14 June 2007
Music at McClellan Ends Year with Familiar Pieces
By Shawn Ryan
Star Entertainment Editor
Reprinted here in its entirety.
In its final show of the Music at McClellan season, the Alabama Symphony
Orchestra will play several noted classical pieces Saturday night, each
containing music that may be familiar. Following is a list of the pieces and
some history — both social and musical — about them:
Aaron Copland. “An Outdoor Overture.”
In the late 1930s, Alexander Richter, director of music for the High School
of Music and Art in New York, created a program titled “American Music for
American Youth.” He wanted composers write new music for teenage musicians.
American composer Aaron Copland joined the program and wrote “An Outdoor
Overture” for it. Featuring an extended trumpet solo in the beginning, the
overture proceeds into a march, segues into a flowing string-based melody then
into a second march and, at the end, all three themes are combined.
Ferde Grofe. Grand Canyon Suite. “Sunset” & “On the Trail.”
Grand Canyon Suite was composed by Ferde Grofe between 1929 and 1931 after he
was inspired by a trip to the Grand Canyon. The suite's five movements are:
“Sunrise,” “Painted Desert,” “On the Trail,” Sunset” and “Cloudburst.” “On the
Trail” is the most famous movement with its clip-clop pace meant to sound like a
donkey going down the Canyon's trails. “Sunset” evokes the colors of the sky as
well as the shadows in the Canyon itself.
John Williams. “The Cowboys Overture.”
Written by John Williams, who also wrote the music for Star Wars and Jaws,
this piece comes from the 1972 John Wayne film The Cowboys. Although the
overture has its share of familiar Western themes, you can hear hints of what
Williams would do five years later in Star Wars.
Georges Bizet. Carmen Suite. “Prelude” and “Aragonaise,” “Intermezzo,”
“Seguedille,” “Les Dragons d'Alcala,” “Les Toréadors,” “Habanera,” “Danse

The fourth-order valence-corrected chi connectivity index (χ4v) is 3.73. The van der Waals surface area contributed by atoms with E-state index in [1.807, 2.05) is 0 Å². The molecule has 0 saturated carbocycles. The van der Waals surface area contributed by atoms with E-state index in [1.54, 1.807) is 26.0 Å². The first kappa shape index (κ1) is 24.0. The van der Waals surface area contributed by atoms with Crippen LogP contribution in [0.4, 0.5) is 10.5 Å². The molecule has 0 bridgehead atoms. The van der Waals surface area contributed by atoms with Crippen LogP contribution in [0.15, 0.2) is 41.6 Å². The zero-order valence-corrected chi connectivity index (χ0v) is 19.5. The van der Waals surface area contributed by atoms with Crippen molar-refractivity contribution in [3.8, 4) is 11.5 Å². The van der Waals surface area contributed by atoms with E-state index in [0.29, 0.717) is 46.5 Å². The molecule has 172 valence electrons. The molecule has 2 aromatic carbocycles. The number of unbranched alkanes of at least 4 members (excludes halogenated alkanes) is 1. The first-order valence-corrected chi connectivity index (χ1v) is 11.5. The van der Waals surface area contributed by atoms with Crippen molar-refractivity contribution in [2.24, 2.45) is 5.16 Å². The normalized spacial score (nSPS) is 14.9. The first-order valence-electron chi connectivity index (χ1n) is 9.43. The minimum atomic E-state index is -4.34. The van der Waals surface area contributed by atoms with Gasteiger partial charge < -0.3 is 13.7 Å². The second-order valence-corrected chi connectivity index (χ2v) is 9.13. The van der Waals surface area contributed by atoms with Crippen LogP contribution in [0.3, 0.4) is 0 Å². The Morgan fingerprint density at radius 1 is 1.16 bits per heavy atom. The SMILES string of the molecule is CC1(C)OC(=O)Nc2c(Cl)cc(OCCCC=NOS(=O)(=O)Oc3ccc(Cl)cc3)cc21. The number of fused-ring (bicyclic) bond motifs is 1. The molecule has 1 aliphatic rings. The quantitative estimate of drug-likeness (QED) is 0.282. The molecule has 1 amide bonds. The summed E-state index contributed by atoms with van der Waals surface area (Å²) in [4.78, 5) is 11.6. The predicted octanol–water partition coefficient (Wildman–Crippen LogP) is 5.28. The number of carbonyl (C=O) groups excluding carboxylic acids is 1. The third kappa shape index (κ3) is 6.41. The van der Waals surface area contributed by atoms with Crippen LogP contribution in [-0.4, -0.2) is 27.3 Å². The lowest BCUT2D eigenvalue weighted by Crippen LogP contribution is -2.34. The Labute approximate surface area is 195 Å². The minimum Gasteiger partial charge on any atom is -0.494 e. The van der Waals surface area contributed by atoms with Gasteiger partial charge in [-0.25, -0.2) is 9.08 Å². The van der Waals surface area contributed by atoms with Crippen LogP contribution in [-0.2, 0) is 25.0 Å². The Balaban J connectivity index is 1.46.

Called immoral and superficial upon its first production in 1875, Carmen is
now one of the world's most-famous operas. Although French, Bizet used Spanish
music and themes in Carmen, including flamenco music and folk songs of the
gypsies. Carmen, the man-eating gypsy, has two themes in the suite. One, called
the Carmen Fate motif and often heard on strings, comes directly after the
“Prelude” and is visited again at the end of the opera. The second, a soaring
and tragic theme, is the musical interpretation of Carmen's power over men and
the doom her love brings.
Pyotr Tchaikovsky. “1812 Overture.”
The 16 cannon shots heard in this famous piece are actually written into the
score. Tchaikovsky wrote the “1812 Overture” (complete title: Festival Overture
“The Year 1812”) to commemorate Russia's repulsion of the French invasion that
same year. It starts with the hymn, “God Preserve Thy People,” and then journeys
through pieces that are gentle and pastoral, representing the beauty of Russia
and its people, as well as tough and militaristic, representing the invasion.
The cannon shots occur during a piece based on “La Marseillaise,” the national
anthem of France, to represent Russia's defiance, and also come during the “God
Save the Tsar” anthem at the end.
Classics Under the StarsWhat: Classics Under the
When: 8 p.m. Saturday.
Where: Longleaf Park,
How much: $20 advance, $25 at gate, $5 children ages 4-12,
free children under 3.
About Shawn Ryan
Shawn Ryan is the travel editor and entertainment
editor for The Star.
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